The day after

Yesterday was the day. The anniversary of the saddest day. I tried to write but couldn’t come up with anything. Sometimes there are just no words. Everything is jumbled and mixed up. Nothing seems right. Actually, that kind of describes a tiny part of child loss.

Today is the day after. And I very vividly remember the day after April 8. That was the day everyone started to arrive. On a day when the best thing probably would have just been to sit quietly and try to absorb what happened the day before, it was anything but quiet. I remember it started out with a wonderful friend who came and cleaned. She cleaned my house. It was quite a task (I’m not the neatest person in the world). She made all of the clutter disappear and made room on the counters and table for the things that would later arrive- mostly food and flowers. Lots of food and flowers. Friends stopped by. Wonderful friends who talked with us for hours in the kitchen.  Family arrived in the kind of reunion no one wants. Especially when it’s because of a child. We got our first meal delivered that evening. By someone who is now a very dear friend and brought food for everyone, and gluten free things for me, and love.

The day after was the beginning of a week long receiving line. It was a non stop stream of people into and out of our home. We don’t often have visitors. It was difficult. It was difficult to see people make small talk when the most devastating thing had just happened to us. It was just difficult in every way. Everything about it. We felt loved but everything felt wrong. The loudest, most exuberant member of our family was gone and no amount of visitors could fix that.

I’m going to leave today’s post with this. It is a beautiful poem that was read at a Memorial service held in December of 2016 and it sums up what I just wrote. Thanks for reading.

 

What People Give You By Kathleen Sheeder Bonanno

Long-faced irises. Mums. Pink roses and white roses and giant sunflowers, and hundreds of daisies.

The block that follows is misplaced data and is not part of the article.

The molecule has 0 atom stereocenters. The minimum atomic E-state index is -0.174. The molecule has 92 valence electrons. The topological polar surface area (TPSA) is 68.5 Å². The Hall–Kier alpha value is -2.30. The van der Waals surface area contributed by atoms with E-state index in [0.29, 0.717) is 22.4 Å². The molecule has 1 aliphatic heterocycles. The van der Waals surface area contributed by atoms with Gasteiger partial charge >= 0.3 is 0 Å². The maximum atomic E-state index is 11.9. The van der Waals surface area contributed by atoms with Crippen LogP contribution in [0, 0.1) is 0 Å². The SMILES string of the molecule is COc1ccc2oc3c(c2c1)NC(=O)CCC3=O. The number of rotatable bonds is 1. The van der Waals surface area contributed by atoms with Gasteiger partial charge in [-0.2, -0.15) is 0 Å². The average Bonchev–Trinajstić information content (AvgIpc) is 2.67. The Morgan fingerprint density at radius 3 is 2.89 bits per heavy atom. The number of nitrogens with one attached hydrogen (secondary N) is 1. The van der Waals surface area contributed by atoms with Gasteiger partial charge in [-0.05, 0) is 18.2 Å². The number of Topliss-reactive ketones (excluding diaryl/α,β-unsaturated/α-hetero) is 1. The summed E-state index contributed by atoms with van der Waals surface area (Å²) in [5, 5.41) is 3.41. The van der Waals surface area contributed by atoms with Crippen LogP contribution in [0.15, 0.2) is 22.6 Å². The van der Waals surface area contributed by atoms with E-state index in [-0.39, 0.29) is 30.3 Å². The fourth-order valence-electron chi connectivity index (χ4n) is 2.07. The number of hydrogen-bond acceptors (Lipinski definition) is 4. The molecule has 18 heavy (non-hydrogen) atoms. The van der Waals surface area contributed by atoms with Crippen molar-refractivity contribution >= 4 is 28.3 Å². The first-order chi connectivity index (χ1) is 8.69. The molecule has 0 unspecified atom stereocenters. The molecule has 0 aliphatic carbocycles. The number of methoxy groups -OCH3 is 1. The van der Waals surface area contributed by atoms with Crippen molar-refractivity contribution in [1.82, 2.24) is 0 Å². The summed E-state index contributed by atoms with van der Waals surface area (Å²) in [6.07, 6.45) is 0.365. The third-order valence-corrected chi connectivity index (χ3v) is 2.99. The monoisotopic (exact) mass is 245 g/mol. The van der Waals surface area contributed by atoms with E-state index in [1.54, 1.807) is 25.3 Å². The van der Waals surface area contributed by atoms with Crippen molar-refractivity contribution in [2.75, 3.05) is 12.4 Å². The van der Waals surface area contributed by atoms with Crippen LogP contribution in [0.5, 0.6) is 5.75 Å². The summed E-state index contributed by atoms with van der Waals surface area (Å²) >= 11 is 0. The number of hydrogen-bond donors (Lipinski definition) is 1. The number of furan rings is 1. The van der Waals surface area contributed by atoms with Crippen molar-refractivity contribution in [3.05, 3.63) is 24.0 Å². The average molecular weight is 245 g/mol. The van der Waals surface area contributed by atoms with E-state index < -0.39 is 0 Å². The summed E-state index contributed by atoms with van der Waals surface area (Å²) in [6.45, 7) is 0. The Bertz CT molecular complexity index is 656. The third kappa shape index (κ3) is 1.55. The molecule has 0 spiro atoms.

Fruit baskets with muscular pears, and water crackers and tiny jams and the steady march of casseroles.

And money, people give money these days. Cards, of course: the Madonna, wise and sad just for you, Chinese cherry blossoms, sunsets and moonscapes, and dragonflies for transcendence.

People stand by your sink and offer up their pain: Did you know I lost a baby once, or My eldest son was killed, or My mother died two months ago. People are good. They file into your cartoon house until it bows at the seams; they give you every blessed thing, everything, except your daughter (child) back.

 

Author: griefmom

I am a mom to 3 wonderful boys- 2 on earth and one in heaven. I work for a local hospital helping people learn how to be healthier and access resources. I'm Catholic and have faith that I will one day see my son in heaven. This blog is about my journey- as I figure out who I am in the face of an unimaginable loss. Life is difficult but beauty can be found after the struggles.

2 thoughts on “The day after”

  1. “We felt loved but everything felt wrong.” That is such a seemingly simple sentence, but with a lot of power behind it. It seems like those two thoughts shouldn’t go hand in hand, but they certainly do in this case.
    I think a lot of people aren’t sure what to do or actually some don’t stop and think about what they should do. Many people feel like “this should help” or “this helped me” or “she/they will be grateful”, and they aren’t necessarily wrong, but it’s such a complicated situation and experience that depends on the specific circumstances, faith and beliefs, and personality of the person(s) on the receiving half.

    I wonder, what things did you find more or less helpful? I know it seems like not much may be helpful in an event of this scope, short of bringing your child back, as the poem suggests. As someone with a chronic illness, I’ve seen lists or blog posts like that for my situation- “20 things to never say or do to a person with a chronic illness” or “Here are 10 things to do or say that can help someone with chronic pain”, and the like.

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    1. I definitely needed time with friends. Long walks, just spending time with good friends. And meals! I couldn’t think about meals or shopping. One thing that would have helped would be people doing grocery shopping for me. That was a huge struggle- thinking about what I needed, the sensory overload of the store, reminders of his favorite things everywhere, and the possibility of running into people I know. It’s not quite as hard now, but is still not easy. One day I might write one of those lists!

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